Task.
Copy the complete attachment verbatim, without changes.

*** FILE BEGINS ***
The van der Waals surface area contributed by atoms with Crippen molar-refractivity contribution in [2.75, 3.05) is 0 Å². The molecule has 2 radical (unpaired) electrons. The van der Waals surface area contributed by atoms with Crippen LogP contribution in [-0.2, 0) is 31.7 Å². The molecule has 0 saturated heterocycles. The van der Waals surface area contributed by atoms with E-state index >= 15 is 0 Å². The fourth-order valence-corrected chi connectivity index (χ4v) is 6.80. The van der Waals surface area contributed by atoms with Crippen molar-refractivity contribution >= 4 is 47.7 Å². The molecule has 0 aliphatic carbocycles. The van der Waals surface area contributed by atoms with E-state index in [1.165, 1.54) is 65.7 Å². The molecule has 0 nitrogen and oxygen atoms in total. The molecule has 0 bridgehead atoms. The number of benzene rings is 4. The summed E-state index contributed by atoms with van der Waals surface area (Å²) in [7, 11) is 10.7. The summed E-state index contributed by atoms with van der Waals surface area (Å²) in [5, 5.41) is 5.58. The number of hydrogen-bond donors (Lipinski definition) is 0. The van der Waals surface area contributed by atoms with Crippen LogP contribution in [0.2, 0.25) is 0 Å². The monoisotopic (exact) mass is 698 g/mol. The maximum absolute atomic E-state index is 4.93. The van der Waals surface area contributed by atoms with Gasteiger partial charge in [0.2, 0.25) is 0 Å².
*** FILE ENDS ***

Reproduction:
The van der Waals surface area contributed by atoms with Crippen molar-refractivity contribution in [2.75, 3.05) is 0 Å². The molecule has 2 radical (unpaired) electrons. The van der Waals surface area contributed by atoms with Crippen LogP contribution in [-0.2, 0) is 31.7 Å². The molecule has 0 saturated heterocycles. The van der Waals surface area contributed by atoms with E-state index >= 15 is 0 Å². The fourth-order valence-corrected chi connectivity index (χ4v) is 6.80. The van der Waals surface area contributed by atoms with Crippen molar-refractivity contribution >= 4 is 47.7 Å². The molecule has 0 aliphatic carbocycles. The van der Waals surface area contributed by atoms with E-state index in [1.165, 1.54) is 65.7 Å². The molecule has 0 nitrogen and oxygen atoms in total. The molecule has 0 bridgehead atoms. The number of benzene rings is 4. The summed E-state index contributed by atoms with van der Waals surface area (Å²) in [7, 11) is 10.7. The summed E-state index contributed by atoms with van der Waals surface area (Å²) in [5, 5.41) is 5.58. The number of hydrogen-bond donors (Lipinski definition) is 0. The van der Waals surface area contributed by atoms with Crippen LogP contribution in [0.2, 0.25) is 0 Å². The monoisotopic (exact) mass is 698 g/mol. The maximum absolute atomic E-state index is 4.93. The van der Waals surface area contributed by atoms with Gasteiger partial charge in [0.2, 0.25) is 0 Å².